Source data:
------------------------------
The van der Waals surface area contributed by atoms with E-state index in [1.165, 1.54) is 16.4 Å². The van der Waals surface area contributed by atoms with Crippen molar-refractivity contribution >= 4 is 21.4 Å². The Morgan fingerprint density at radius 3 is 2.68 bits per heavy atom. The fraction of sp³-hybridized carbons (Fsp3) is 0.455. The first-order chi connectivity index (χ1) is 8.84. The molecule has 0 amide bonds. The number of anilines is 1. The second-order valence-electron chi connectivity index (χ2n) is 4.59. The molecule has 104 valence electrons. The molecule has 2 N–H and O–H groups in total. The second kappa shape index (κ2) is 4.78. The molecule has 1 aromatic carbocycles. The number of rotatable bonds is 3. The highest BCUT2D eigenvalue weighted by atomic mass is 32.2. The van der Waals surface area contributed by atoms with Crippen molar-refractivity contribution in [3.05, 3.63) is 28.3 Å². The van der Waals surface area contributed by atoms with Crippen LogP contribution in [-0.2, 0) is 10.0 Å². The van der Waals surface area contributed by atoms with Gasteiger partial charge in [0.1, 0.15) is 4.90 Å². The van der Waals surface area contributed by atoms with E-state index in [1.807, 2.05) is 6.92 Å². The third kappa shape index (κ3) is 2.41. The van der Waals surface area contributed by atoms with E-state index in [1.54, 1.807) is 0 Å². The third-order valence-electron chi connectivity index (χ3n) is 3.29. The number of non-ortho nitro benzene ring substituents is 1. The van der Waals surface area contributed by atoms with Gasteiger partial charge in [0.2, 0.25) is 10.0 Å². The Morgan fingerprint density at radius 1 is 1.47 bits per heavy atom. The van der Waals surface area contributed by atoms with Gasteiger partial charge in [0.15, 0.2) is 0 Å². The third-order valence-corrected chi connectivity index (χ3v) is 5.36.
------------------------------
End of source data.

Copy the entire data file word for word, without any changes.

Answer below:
The van der Waals surface area contributed by atoms with E-state index in [1.165, 1.54) is 16.4 Å². The van der Waals surface area contributed by atoms with Crippen molar-refractivity contribution >= 4 is 21.4 Å². The Morgan fingerprint density at radius 3 is 2.68 bits per heavy atom. The fraction of sp³-hybridized carbons (Fsp3) is 0.455. The first-order chi connectivity index (χ1) is 8.84. The molecule has 0 amide bonds. The number of anilines is 1. The second-order valence-electron chi connectivity index (χ2n) is 4.59. The molecule has 104 valence electrons. The molecule has 2 N–H and O–H groups in total. The second kappa shape index (κ2) is 4.78. The molecule has 1 aromatic carbocycles. The number of rotatable bonds is 3. The highest BCUT2D eigenvalue weighted by atomic mass is 32.2. The van der Waals surface area contributed by atoms with Crippen molar-refractivity contribution in [3.05, 3.63) is 28.3 Å². The van der Waals surface area contributed by atoms with Crippen LogP contribution in [-0.2, 0) is 10.0 Å². The van der Waals surface area contributed by atoms with Gasteiger partial charge in [0.1, 0.15) is 4.90 Å². The van der Waals surface area contributed by atoms with E-state index in [1.807, 2.05) is 6.92 Å². The third kappa shape index (κ3) is 2.41. The van der Waals surface area contributed by atoms with E-state index in [1.54, 1.807) is 0 Å². The third-order valence-electron chi connectivity index (χ3n) is 3.29. The number of non-ortho nitro benzene ring substituents is 1. The van der Waals surface area contributed by atoms with Gasteiger partial charge in [0.2, 0.25) is 10.0 Å². The Morgan fingerprint density at radius 1 is 1.47 bits per heavy atom. The van der Waals surface area contributed by atoms with Gasteiger partial charge in [0.15, 0.2) is 0 Å². The third-order valence-corrected chi connectivity index (χ3v) is 5.36.